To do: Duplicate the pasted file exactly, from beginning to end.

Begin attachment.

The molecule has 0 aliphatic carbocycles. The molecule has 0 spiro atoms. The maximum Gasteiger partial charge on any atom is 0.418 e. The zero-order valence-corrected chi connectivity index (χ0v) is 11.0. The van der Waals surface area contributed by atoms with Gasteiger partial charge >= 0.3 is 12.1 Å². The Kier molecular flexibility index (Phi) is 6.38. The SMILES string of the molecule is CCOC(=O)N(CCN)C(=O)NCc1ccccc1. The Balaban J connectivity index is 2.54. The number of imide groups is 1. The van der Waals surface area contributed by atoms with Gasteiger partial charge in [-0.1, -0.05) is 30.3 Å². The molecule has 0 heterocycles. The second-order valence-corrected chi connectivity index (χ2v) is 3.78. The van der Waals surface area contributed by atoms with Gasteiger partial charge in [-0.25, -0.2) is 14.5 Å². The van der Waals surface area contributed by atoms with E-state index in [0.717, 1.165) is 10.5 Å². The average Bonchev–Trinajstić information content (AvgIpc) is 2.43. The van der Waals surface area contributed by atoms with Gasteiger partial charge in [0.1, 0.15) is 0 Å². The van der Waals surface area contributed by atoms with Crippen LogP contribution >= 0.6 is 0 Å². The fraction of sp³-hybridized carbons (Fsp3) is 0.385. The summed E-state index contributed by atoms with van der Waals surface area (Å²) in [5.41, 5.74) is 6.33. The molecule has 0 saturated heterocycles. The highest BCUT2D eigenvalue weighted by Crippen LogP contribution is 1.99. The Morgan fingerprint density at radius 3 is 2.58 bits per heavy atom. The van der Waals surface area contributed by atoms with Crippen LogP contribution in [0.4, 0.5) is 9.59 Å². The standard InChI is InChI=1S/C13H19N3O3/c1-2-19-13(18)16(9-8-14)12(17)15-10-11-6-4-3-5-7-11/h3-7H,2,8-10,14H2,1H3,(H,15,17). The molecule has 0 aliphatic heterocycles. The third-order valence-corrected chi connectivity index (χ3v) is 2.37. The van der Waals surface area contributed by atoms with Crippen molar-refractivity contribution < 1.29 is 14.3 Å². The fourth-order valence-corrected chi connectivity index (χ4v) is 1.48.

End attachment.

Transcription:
The molecule has 0 aliphatic carbocycles. The molecule has 0 spiro atoms. The maximum Gasteiger partial charge on any atom is 0.418 e. The zero-order valence-corrected chi connectivity index (χ0v) is 11.0. The van der Waals surface area contributed by atoms with Gasteiger partial charge >= 0.3 is 12.1 Å². The Kier molecular flexibility index (Phi) is 6.38. The SMILES string of the molecule is CCOC(=O)N(CCN)C(=O)NCc1ccccc1. The Balaban J connectivity index is 2.54. The number of imide groups is 1. The van der Waals surface area contributed by atoms with Gasteiger partial charge in [-0.1, -0.05) is 30.3 Å². The molecule has 0 heterocycles. The second-order valence-corrected chi connectivity index (χ2v) is 3.78. The van der Waals surface area contributed by atoms with Gasteiger partial charge in [-0.25, -0.2) is 14.5 Å². The van der Waals surface area contributed by atoms with E-state index in [0.717, 1.165) is 10.5 Å². The average Bonchev–Trinajstić information content (AvgIpc) is 2.43. The van der Waals surface area contributed by atoms with Gasteiger partial charge in [0.1, 0.15) is 0 Å². The van der Waals surface area contributed by atoms with Crippen LogP contribution >= 0.6 is 0 Å². The fraction of sp³-hybridized carbons (Fsp3) is 0.385. The summed E-state index contributed by atoms with van der Waals surface area (Å²) in [5.41, 5.74) is 6.33. The molecule has 0 saturated heterocycles. The highest BCUT2D eigenvalue weighted by Crippen LogP contribution is 1.99. The Morgan fingerprint density at radius 3 is 2.58 bits per heavy atom. The van der Waals surface area contributed by atoms with Crippen LogP contribution in [0.4, 0.5) is 9.59 Å². The standard InChI is InChI=1S/C13H19N3O3/c1-2-19-13(18)16(9-8-14)12(17)15-10-11-6-4-3-5-7-11/h3-7H,2,8-10,14H2,1H3,(H,15,17). The molecule has 0 aliphatic heterocycles. The third-order valence-corrected chi connectivity index (χ3v) is 2.37. The van der Waals surface area contributed by atoms with Crippen molar-refractivity contribution < 1.29 is 14.3 Å². The fourth-order valence-corrected chi connectivity index (χ4v) is 1.48.